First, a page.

Patients with diabetes are at high risk of serious medication errors at hospital: Interest of clinical pharmacist intervention to improve healthcare

Published:December 19, 2016DOI:


      • Clinical pharmacists detected and corrected medication errors in about a fourth of our cohort.
      • Diabetic patients had more (and more serious) medication errors both at admission and at discharge.
      • Number of treatments, and not diabetic status itself, was associated with more medication errors.



      Medication errors (ME) are major public health issues in hospitals because of their consequences on patients' morbi-mortality. This study aims to evaluate the prevalence of ME at admission and discharge of hospitalization in diabetic and non-diabetic patients, and determine their potential clinical impact.


      This prospective observational study was conducted at the Endocrinology-Diabetology-Nutrition Department. All adult patients admitted were eligible. A total of 904 patients were included, of which 671 (74.2%) with diabetes mellitus. Clinical pharmacists conducted medication reconciliation: they collected the Best Possible Medication History and then compared it with admission and discharge prescriptions to identify medication discrepancies. ME were defined as unintended medication discrepancies if corrected by the physician.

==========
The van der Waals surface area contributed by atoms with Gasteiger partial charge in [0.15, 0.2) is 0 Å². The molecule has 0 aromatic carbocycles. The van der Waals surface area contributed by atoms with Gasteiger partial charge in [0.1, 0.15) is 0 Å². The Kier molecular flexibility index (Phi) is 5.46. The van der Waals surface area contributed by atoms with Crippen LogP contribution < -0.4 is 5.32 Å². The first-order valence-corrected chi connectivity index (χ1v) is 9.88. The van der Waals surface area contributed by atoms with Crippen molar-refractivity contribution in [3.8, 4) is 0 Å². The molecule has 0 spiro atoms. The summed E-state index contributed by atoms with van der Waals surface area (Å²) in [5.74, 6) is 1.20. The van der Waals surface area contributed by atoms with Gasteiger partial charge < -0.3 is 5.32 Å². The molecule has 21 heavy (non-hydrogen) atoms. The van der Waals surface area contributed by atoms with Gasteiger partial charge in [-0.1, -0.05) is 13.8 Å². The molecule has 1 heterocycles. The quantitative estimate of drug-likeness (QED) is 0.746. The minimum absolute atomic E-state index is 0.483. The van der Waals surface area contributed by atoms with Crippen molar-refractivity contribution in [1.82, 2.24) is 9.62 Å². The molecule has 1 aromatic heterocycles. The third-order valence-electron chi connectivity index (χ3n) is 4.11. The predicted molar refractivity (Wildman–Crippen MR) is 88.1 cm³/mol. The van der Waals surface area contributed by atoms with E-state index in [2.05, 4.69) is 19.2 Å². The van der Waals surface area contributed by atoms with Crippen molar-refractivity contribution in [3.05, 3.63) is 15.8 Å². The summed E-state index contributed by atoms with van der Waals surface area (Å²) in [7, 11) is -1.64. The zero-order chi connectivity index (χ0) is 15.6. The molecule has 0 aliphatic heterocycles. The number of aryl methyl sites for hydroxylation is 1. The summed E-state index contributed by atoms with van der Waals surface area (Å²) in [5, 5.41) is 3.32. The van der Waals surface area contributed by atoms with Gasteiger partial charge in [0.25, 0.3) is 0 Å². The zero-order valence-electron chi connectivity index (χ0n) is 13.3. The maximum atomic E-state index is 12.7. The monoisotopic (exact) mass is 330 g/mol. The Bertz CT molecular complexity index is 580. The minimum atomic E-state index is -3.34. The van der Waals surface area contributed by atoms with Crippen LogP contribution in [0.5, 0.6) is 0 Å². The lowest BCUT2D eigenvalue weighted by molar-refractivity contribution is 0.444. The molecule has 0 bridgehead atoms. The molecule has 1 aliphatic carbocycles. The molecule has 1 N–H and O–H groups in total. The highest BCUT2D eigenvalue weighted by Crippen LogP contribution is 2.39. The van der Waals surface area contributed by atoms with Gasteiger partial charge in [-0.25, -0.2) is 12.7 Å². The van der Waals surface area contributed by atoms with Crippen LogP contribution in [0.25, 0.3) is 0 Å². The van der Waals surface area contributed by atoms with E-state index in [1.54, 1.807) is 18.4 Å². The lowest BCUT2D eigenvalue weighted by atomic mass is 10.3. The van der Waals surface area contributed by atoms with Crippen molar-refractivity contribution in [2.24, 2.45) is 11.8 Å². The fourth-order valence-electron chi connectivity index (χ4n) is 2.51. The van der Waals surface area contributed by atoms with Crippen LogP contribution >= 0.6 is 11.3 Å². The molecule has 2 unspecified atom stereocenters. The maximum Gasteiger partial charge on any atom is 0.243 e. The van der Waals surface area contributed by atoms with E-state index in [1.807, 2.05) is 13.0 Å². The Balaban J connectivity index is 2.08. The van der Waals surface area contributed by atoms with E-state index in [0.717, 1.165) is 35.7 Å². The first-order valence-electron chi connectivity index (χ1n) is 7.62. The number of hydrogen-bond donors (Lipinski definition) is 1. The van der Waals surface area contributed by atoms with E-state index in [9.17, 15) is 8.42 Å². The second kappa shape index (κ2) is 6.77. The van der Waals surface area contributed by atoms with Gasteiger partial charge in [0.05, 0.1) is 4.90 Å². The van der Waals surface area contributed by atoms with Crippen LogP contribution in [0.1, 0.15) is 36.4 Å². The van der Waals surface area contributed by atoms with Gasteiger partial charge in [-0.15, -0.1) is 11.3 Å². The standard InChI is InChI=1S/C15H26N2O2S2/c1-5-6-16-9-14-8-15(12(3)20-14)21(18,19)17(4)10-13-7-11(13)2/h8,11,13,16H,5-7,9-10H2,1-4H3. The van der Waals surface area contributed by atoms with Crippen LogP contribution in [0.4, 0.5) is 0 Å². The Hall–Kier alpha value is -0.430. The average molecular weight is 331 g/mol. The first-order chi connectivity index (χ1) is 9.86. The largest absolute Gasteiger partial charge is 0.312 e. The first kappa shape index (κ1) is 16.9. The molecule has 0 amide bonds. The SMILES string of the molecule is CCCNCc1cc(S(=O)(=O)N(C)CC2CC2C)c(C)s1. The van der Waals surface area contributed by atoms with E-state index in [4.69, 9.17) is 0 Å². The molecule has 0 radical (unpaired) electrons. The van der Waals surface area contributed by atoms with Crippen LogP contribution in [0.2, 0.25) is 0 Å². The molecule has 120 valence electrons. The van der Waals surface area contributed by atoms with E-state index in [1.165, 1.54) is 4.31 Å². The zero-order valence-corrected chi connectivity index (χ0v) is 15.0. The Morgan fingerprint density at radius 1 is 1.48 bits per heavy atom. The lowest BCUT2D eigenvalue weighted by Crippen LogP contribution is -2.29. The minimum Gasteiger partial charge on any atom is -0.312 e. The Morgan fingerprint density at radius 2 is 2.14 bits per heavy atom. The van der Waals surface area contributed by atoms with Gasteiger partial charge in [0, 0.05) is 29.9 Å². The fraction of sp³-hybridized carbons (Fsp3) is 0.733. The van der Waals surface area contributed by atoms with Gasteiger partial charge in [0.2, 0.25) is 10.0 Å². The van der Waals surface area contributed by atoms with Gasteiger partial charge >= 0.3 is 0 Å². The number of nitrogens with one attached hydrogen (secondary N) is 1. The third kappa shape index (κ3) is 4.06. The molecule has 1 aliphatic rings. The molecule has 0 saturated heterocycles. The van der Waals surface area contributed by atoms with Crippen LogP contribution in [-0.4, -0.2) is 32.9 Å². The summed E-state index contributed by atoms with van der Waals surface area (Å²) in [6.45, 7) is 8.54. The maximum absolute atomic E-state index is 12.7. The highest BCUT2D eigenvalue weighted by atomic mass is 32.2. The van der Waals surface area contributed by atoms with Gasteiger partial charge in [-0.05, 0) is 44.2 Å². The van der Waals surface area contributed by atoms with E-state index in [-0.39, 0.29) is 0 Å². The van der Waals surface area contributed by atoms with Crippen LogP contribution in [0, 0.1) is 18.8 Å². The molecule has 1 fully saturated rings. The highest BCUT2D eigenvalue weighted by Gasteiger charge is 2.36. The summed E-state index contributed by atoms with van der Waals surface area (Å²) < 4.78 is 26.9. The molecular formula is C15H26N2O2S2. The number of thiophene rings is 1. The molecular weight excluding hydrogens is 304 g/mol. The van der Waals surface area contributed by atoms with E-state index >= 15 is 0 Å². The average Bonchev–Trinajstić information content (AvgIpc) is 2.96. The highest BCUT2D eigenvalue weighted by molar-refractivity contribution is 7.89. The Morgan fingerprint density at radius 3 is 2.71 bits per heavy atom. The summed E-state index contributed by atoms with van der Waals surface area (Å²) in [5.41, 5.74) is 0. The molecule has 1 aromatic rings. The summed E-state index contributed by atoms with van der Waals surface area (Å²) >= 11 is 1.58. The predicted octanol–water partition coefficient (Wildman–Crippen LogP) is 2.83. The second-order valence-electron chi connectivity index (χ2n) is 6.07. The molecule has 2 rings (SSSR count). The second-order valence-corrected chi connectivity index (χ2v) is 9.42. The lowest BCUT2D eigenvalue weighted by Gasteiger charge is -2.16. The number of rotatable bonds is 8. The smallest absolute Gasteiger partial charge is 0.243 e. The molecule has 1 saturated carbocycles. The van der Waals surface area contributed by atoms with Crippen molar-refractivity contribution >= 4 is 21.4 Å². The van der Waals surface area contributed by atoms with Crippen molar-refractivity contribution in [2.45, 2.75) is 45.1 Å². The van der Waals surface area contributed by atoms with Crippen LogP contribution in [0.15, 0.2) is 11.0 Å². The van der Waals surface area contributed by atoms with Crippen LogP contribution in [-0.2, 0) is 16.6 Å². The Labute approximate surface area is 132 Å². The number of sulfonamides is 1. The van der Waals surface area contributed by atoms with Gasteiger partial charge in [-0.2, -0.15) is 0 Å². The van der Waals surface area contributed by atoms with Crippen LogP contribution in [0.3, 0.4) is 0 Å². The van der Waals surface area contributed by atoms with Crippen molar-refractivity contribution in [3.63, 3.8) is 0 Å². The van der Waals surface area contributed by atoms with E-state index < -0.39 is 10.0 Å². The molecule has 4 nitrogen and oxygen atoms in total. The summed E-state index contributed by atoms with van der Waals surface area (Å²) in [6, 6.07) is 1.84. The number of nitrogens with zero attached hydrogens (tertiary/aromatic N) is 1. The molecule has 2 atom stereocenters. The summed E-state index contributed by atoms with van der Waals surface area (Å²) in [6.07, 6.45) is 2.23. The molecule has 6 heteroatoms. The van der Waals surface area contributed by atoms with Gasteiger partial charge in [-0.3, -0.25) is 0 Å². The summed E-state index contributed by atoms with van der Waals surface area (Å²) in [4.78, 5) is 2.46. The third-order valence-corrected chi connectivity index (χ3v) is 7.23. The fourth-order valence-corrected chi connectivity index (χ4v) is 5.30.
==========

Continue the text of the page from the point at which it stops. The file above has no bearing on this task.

Clinical pharmacists allowed correcting ME in 176/904 (19.5%) patients at admission and in 86/865 (9.9%) patients at discharge. More than half of ME were omissions. Diabetic patients were more affected by ME than non-diabetic patients, both at admission (22.1% vs 12.0%, p < 0.001) and at discharge (11.4% vs 5.7%, p = 0.01). The diabetic group also had more potentially severe and very severe ME. Diabetic patients had on average twice more medications than non-diabetic patients (8.7 ± 4.5 vs 4.4 ± 3.4, p < 0.001). The polypharmacy associated with diabetes, but not diabetes mellitus itself, was identified as a risk factor of ME.


      The intervention of clinical pharmacists allowed correcting 378 ME in 25.8% of the cohort before they caused harm. Clinicians, pharmacists and other health care providers should therefore work together to improve patients' safety, in particular in high-risk patients such as diabetic patients.


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